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Evolution of Cost Accounting – Introduction to Cost Accounting | Management Notes

Evolution of Cost Accounting

Cost accounting seeks to establish the costs of each product produced or service provided by an organization through systematic recording and analysis of expenses. By knowing the costs of each product or service, the company’s management will be able to reduce costs, fix prices, and maximize profits.

Accounting has existed since the dawn of civilization. The process by which economic information is identified, measured, recorded, and communicated in terms of money. The utility of accounting information resides in its ability to reduce uncertainty. Relevant, verifiable, quantifiable and biased information must be presented.

Businesses were traditionally small and market exchanges between individuals and organizations characterized them before the industrial revolution. At that time, there was a need for accurate bookkeeping, but not so much cost accounting.

As a result of the industrial revolution in the 18th century, large industries were formed to perform single activities (e.g. textiles, railways etc.). There were no markets for intermediary products during this time, so cost information became a valuable tool to measure the efficiency of different processes. But the concept of prime cost was used by some industrialists around 1875. Between 1880 AD and 1925 AD, complex product designs emerged and multi-activity diversified corporations such as Du Pont, General Motors, and others rose to prominence.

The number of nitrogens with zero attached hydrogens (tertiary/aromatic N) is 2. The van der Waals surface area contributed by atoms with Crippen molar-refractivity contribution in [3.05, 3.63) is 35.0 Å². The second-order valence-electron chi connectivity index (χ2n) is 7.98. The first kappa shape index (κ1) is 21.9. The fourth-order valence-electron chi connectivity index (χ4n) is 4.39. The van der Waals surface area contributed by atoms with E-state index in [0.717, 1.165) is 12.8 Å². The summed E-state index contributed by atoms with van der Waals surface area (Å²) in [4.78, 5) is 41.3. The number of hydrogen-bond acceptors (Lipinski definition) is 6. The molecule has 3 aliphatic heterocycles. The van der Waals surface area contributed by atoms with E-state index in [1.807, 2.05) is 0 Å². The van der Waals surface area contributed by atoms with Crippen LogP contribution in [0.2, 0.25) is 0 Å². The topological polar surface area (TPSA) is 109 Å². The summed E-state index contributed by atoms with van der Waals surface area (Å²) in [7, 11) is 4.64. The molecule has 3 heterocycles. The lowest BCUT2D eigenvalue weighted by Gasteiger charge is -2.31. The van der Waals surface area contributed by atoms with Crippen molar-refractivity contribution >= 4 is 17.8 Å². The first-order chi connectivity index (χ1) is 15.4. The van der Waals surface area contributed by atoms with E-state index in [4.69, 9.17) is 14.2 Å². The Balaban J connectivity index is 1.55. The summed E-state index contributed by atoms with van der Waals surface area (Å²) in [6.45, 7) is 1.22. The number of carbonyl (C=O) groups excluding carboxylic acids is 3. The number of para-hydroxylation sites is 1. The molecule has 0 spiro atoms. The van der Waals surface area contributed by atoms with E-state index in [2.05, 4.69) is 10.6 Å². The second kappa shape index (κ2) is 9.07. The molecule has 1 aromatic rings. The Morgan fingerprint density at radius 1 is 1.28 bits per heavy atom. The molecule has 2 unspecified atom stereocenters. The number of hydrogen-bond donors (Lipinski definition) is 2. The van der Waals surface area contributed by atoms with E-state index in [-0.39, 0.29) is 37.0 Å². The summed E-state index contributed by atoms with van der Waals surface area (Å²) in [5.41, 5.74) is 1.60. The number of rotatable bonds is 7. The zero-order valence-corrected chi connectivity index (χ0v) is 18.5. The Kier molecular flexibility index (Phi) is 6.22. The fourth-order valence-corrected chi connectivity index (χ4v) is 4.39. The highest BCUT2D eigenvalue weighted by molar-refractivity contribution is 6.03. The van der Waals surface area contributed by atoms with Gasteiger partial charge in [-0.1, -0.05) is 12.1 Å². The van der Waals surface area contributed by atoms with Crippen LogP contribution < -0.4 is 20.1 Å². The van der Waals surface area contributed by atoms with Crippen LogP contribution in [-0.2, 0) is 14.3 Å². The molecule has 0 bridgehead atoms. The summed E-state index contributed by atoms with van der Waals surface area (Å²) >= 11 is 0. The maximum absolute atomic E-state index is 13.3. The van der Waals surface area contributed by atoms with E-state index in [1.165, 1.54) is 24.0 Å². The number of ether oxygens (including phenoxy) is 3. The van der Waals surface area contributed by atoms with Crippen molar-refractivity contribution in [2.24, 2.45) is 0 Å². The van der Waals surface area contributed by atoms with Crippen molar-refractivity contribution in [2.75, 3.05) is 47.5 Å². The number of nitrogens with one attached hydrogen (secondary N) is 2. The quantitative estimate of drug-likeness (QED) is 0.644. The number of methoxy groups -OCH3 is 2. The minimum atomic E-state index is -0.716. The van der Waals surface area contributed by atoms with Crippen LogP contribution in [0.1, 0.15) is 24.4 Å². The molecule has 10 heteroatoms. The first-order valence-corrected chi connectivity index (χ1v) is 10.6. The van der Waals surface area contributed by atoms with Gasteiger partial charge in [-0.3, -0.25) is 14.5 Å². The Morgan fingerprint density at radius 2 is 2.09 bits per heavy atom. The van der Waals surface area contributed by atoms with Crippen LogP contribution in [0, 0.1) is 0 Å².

Science-based management was developed at this time, which led accountants to transform physical standards into cost standards, the latter of which is used for variance analysis and control. The book “Cost Accounting Theory and Practice” was published in New York in 1913 by J.L. Nicholson.

During World War I and II, the growing defense budgets of the United States increased the importance of cost accounting. Many countries resorted to cost-plus contracts to purchase the supplies needed for war in the absence of competitive markets, under which the government would pay the price of production plus profit. After World War II, the parties to defence contracts continued to rely on cost information. The government continues to use a cost-plus method when awarding contracts.

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